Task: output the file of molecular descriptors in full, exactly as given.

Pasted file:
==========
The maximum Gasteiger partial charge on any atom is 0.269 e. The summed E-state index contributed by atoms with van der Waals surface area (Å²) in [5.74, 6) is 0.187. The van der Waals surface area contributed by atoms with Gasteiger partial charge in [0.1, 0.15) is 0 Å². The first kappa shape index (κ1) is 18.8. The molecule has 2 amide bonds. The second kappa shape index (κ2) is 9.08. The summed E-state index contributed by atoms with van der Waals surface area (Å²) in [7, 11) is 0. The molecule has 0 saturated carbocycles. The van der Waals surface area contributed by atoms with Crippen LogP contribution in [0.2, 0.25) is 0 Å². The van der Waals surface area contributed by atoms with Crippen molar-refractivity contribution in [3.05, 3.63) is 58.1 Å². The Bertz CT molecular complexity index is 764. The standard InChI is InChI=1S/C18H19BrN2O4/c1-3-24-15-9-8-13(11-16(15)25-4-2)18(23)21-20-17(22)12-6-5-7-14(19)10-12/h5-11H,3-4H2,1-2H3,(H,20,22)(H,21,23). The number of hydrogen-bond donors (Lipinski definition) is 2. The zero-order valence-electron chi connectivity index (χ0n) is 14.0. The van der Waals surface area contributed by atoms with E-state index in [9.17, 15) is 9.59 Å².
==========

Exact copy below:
The maximum Gasteiger partial charge on any atom is 0.269 e. The summed E-state index contributed by atoms with van der Waals surface area (Å²) in [5.74, 6) is 0.187. The van der Waals surface area contributed by atoms with Gasteiger partial charge in [0.1, 0.15) is 0 Å². The first kappa shape index (κ1) is 18.8. The molecule has 2 amide bonds. The second kappa shape index (κ2) is 9.08. The summed E-state index contributed by atoms with van der Waals surface area (Å²) in [7, 11) is 0. The molecule has 0 saturated carbocycles. The van der Waals surface area contributed by atoms with Crippen LogP contribution in [0.2, 0.25) is 0 Å². The van der Waals surface area contributed by atoms with Crippen molar-refractivity contribution in [3.05, 3.63) is 58.1 Å². The Bertz CT molecular complexity index is 764. The standard InChI is InChI=1S/C18H19BrN2O4/c1-3-24-15-9-8-13(11-16(15)25-4-2)18(23)21-20-17(22)12-6-5-7-14(19)10-12/h5-11H,3-4H2,1-2H3,(H,20,22)(H,21,23). The number of hydrogen-bond donors (Lipinski definition) is 2. The zero-order valence-electron chi connectivity index (χ0n) is 14.0. The van der Waals surface area contributed by atoms with E-state index in [9.17, 15) is 9.59 Å².